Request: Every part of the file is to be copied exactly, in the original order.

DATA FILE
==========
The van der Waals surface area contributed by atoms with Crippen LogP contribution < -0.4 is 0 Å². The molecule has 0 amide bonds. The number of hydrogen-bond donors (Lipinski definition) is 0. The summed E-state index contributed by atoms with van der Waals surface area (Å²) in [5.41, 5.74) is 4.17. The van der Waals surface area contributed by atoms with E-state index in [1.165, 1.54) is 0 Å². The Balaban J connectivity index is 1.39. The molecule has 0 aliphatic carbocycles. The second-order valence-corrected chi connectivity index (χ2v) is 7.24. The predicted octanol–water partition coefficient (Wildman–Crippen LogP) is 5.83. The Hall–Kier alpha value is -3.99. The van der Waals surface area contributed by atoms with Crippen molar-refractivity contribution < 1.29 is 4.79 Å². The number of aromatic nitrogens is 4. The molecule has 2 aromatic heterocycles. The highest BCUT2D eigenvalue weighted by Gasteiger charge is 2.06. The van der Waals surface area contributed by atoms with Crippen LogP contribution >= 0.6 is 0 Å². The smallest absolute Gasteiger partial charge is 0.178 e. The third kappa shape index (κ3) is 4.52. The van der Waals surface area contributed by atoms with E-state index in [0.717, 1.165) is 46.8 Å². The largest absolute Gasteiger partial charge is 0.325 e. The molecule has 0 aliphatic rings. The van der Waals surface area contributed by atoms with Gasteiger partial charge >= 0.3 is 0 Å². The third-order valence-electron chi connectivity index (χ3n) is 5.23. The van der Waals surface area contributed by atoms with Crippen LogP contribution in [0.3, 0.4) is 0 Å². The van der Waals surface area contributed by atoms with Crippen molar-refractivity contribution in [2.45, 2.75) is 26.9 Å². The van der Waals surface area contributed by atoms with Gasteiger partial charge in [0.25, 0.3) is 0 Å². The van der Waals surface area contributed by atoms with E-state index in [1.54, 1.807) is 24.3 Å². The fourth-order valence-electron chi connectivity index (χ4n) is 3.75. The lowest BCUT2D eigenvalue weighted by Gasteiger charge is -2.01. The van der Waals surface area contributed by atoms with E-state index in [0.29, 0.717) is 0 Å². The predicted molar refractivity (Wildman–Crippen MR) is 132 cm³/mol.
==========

The van der Waals surface area contributed by atoms with Crippen LogP contribution < -0.4 is 0 Å². The molecule has 0 amide bonds. The number of hydrogen-bond donors (Lipinski definition) is 0. The summed E-state index contributed by atoms with van der Waals surface area (Å²) in [5.41, 5.74) is 4.17. The van der Waals surface area contributed by atoms with E-state index in [1.165, 1.54) is 0 Å². The Balaban J connectivity index is 1.39. The molecule has 0 aliphatic carbocycles. The second-order valence-corrected chi connectivity index (χ2v) is 7.24. The predicted octanol–water partition coefficient (Wildman–Crippen LogP) is 5.83. The Hall–Kier alpha value is -3.99. The van der Waals surface area contributed by atoms with Crippen molar-refractivity contribution < 1.29 is 4.79 Å². The number of aromatic nitrogens is 4. The molecule has 2 aromatic heterocycles. The highest BCUT2D eigenvalue weighted by Gasteiger charge is 2.06. The van der Waals surface area contributed by atoms with Crippen LogP contribution >= 0.6 is 0 Å². The smallest absolute Gasteiger partial charge is 0.178 e. The third kappa shape index (κ3) is 4.52. The van der Waals surface area contributed by atoms with E-state index in [0.717, 1.165) is 46.8 Å². The largest absolute Gasteiger partial charge is 0.325 e. The molecule has 0 aliphatic rings. The van der Waals surface area contributed by atoms with Gasteiger partial charge >= 0.3 is 0 Å². The third-order valence-electron chi connectivity index (χ3n) is 5.23. The van der Waals surface area contributed by atoms with Crippen LogP contribution in [0.3, 0.4) is 0 Å². The van der Waals surface area contributed by atoms with Crippen molar-refractivity contribution in [2.45, 2.75) is 26.9 Å². The van der Waals surface area contributed by atoms with Gasteiger partial charge in [0.25, 0.3) is 0 Å². The van der Waals surface area contributed by atoms with E-state index in [1.54, 1.807) is 24.3 Å². The fourth-order valence-electron chi connectivity index (χ4n) is 3.75. The lowest BCUT2D eigenvalue weighted by Gasteiger charge is -2.01. The van der Waals surface area contributed by atoms with E-state index in [0.29, 0.717) is 0 Å². The predicted molar refractivity (Wildman–Crippen MR) is 132 cm³/mol.